is not a question of one side is as bad as another. There has been


anti-social behaviour in that area. There has been sectarian


squirmishing in that side much I condemn people from the loyalist


and national and republican side who have been working together, it


canly over the past two years, who reduced a serious interface area


down to a periodic antisocial type rioting on a small scale. Albeit,


that those incidents do affect homes on both sides of that


community. All of which I condemn much my party, throughout the past


year, has been given names of individuals from the Short Strand


to the PSNI, people who have been attacking Protestant homes and who


have been involved in persistent anti-social behaviour. We have been


working with the PSNI with representatives of the loyalist


community to bring that interface to a greater sense of normality to


the residents on both sides. What happened last night was a UVF


attack on that community. There can be no rational nor justification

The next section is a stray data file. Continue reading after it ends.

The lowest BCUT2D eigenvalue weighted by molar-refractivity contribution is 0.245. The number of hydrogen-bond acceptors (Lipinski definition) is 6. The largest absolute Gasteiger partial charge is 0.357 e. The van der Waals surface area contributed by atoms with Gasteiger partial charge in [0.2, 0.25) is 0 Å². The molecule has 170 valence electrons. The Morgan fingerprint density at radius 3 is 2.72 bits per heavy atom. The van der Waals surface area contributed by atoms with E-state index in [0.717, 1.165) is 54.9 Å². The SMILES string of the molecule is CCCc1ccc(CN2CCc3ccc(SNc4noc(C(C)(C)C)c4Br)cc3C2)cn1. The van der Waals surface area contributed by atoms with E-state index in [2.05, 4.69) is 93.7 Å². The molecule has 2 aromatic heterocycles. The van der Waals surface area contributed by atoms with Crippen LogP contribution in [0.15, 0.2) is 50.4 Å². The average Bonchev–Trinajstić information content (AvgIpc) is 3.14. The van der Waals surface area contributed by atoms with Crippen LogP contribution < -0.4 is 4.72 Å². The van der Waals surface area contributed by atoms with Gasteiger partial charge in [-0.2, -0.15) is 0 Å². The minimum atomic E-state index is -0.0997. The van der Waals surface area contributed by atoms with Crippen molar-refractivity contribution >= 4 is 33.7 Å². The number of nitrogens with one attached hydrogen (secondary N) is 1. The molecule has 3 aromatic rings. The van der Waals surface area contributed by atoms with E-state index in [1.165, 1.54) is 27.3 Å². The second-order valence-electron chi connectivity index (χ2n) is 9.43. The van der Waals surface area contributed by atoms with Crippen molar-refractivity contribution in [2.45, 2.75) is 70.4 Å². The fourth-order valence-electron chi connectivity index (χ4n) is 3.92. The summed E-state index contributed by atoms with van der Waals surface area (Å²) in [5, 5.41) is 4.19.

for that. What can be done about it? Is it a matter solely for the


police, is Sinn Fein willing to engage in dialogue to ensure it


doesn't happen again? We need to move from last night, obviously,


from today onwards to make sure there is no repeat of this. Clearly,


community relations in that area have been set back, I think,


considerably. All stops now have to be - make sure - we need to make


sure there is nothing left unturned there to make sure we don't have a


repeat of last night. I think the Lord Mayor, who is a Short Strand


representative, hosted a meeting in the city council today with all of


the o other parties, senior officers of the council, they


agreed on a certain course of action, which includes bringing


together the people who work at interface level to refocus their


minds and make sure community res can be repaired and make sure there


is no repeat of this. We had meetings with the PSNI today. We


met other parties within the last hour half. A lot of work has gone


on today to make sure communities can be settled. That communities


can be protected from this type of behaviour again. Do you think the


absence of the PUP from Stormont, has that destabilised loyalism?


There is no question or doubt in my mind shall I said this repeatedly,


if you look at working-class unionist and Protestant areas, a


lot of those communities will complain of being abandoned by the